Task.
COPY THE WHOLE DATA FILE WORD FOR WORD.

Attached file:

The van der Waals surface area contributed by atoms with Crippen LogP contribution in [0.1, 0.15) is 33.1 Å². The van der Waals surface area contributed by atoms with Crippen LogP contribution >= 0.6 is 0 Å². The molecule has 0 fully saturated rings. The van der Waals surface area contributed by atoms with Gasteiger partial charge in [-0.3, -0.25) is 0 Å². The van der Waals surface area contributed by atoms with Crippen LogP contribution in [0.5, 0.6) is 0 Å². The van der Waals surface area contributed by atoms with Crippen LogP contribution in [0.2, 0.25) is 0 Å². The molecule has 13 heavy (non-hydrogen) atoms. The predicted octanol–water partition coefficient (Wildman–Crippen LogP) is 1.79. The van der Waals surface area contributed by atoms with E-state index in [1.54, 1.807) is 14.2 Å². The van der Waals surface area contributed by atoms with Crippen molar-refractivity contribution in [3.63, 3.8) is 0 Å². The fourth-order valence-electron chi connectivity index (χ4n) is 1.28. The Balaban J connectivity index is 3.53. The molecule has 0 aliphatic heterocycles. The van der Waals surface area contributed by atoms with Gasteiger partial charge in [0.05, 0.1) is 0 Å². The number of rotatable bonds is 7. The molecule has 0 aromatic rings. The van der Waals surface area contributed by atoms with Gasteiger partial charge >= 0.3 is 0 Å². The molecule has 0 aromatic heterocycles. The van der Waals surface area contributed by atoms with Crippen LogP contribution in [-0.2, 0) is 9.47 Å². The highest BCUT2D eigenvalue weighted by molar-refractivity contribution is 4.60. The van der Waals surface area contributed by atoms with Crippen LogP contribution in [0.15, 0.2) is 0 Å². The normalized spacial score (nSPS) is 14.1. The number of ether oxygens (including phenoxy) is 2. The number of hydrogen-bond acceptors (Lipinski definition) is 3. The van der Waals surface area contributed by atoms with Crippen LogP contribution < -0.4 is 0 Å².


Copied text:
The van der Waals surface area contributed by atoms with Crippen LogP contribution in [0.1, 0.15) is 33.1 Å². The van der Waals surface area contributed by atoms with Crippen LogP contribution >= 0.6 is 0 Å². The molecule has 0 fully saturated rings. The van der Waals surface area contributed by atoms with Gasteiger partial charge in [-0.3, -0.25) is 0 Å². The van der Waals surface area contributed by atoms with Crippen LogP contribution in [0.5, 0.6) is 0 Å². The van der Waals surface area contributed by atoms with Crippen LogP contribution in [0.2, 0.25) is 0 Å². The molecule has 13 heavy (non-hydrogen) atoms. The predicted octanol–water partition coefficient (Wildman–Crippen LogP) is 1.79. The van der Waals surface area contributed by atoms with E-state index in [1.54, 1.807) is 14.2 Å². The van der Waals surface area contributed by atoms with Crippen molar-refractivity contribution in [3.63, 3.8) is 0 Å². The fourth-order valence-electron chi connectivity index (χ4n) is 1.28. The Balaban J connectivity index is 3.53. The molecule has 0 aliphatic heterocycles. The van der Waals surface area contributed by atoms with Gasteiger partial charge in [0.05, 0.1) is 0 Å². The number of rotatable bonds is 7. The molecule has 0 aromatic rings. The van der Waals surface area contributed by atoms with Gasteiger partial charge >= 0.3 is 0 Å². The molecule has 0 aromatic heterocycles. The van der Waals surface area contributed by atoms with Crippen LogP contribution in [-0.2, 0) is 9.47 Å². The highest BCUT2D eigenvalue weighted by molar-refractivity contribution is 4.60. The van der Waals surface area contributed by atoms with Crippen LogP contribution in [0.15, 0.2) is 0 Å². The normalized spacial score (nSPS) is 14.1. The number of ether oxygens (including phenoxy) is 2. The number of hydrogen-bond acceptors (Lipinski definition) is 3. The van der Waals surface area contributed by atoms with Crippen LogP contribution < -0.4 is 0 Å².